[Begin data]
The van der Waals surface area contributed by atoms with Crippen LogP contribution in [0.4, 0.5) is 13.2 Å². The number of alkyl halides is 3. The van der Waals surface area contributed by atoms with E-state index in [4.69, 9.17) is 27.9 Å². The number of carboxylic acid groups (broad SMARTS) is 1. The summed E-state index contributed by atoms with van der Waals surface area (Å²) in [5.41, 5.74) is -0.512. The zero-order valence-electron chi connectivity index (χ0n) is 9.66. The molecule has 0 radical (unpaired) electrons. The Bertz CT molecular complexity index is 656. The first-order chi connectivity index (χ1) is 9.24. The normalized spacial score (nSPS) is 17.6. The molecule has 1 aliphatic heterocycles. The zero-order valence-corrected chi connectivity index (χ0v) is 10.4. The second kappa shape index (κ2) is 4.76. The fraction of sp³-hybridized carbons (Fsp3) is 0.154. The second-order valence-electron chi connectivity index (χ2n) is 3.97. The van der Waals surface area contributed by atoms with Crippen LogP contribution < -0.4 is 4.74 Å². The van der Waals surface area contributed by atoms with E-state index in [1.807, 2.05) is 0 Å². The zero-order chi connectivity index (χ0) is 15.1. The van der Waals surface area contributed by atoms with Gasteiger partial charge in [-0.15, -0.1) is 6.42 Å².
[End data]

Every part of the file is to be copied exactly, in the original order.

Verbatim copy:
The van der Waals surface area contributed by atoms with Crippen LogP contribution in [0.4, 0.5) is 13.2 Å². The number of alkyl halides is 3. The van der Waals surface area contributed by atoms with E-state index in [4.69, 9.17) is 27.9 Å². The number of carboxylic acid groups (broad SMARTS) is 1. The summed E-state index contributed by atoms with van der Waals surface area (Å²) in [5.41, 5.74) is -0.512. The zero-order valence-electron chi connectivity index (χ0n) is 9.66. The molecule has 0 radical (unpaired) electrons. The Bertz CT molecular complexity index is 656. The first-order chi connectivity index (χ1) is 9.24. The normalized spacial score (nSPS) is 17.6. The molecule has 1 aliphatic heterocycles. The zero-order valence-corrected chi connectivity index (χ0v) is 10.4. The second kappa shape index (κ2) is 4.76. The fraction of sp³-hybridized carbons (Fsp3) is 0.154. The second-order valence-electron chi connectivity index (χ2n) is 3.97. The van der Waals surface area contributed by atoms with Crippen LogP contribution < -0.4 is 4.74 Å². The van der Waals surface area contributed by atoms with E-state index in [1.807, 2.05) is 0 Å². The zero-order chi connectivity index (χ0) is 15.1. The van der Waals surface area contributed by atoms with Gasteiger partial charge in [-0.15, -0.1) is 6.42 Å².